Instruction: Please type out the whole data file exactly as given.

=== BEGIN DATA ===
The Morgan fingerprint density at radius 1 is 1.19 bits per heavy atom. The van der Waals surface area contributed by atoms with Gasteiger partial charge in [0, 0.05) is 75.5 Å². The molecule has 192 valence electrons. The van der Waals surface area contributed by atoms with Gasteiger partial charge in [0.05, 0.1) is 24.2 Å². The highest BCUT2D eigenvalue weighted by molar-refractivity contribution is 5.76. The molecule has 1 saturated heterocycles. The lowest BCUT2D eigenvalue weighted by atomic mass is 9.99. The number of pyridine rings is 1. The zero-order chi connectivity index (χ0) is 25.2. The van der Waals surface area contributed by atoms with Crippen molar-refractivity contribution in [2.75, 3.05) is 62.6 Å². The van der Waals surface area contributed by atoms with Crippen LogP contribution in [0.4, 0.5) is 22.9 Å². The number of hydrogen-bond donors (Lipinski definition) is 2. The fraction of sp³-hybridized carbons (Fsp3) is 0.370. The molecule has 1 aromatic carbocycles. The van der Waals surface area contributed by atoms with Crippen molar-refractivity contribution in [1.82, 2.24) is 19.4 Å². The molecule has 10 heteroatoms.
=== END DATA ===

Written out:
The Morgan fingerprint density at radius 1 is 1.19 bits per heavy atom. The van der Waals surface area contributed by atoms with Gasteiger partial charge in [0, 0.05) is 75.5 Å². The molecule has 192 valence electrons. The van der Waals surface area contributed by atoms with Gasteiger partial charge in [0.05, 0.1) is 24.2 Å². The highest BCUT2D eigenvalue weighted by molar-refractivity contribution is 5.76. The molecule has 1 saturated heterocycles. The lowest BCUT2D eigenvalue weighted by atomic mass is 9.99. The number of pyridine rings is 1. The zero-order chi connectivity index (χ0) is 25.2. The van der Waals surface area contributed by atoms with Crippen molar-refractivity contribution in [2.75, 3.05) is 62.6 Å². The van der Waals surface area contributed by atoms with Crippen LogP contribution in [0.4, 0.5) is 22.9 Å². The number of hydrogen-bond donors (Lipinski definition) is 2. The fraction of sp³-hybridized carbons (Fsp3) is 0.370. The molecule has 1 aromatic carbocycles. The van der Waals surface area contributed by atoms with Crippen molar-refractivity contribution in [1.82, 2.24) is 19.4 Å². The molecule has 10 heteroatoms.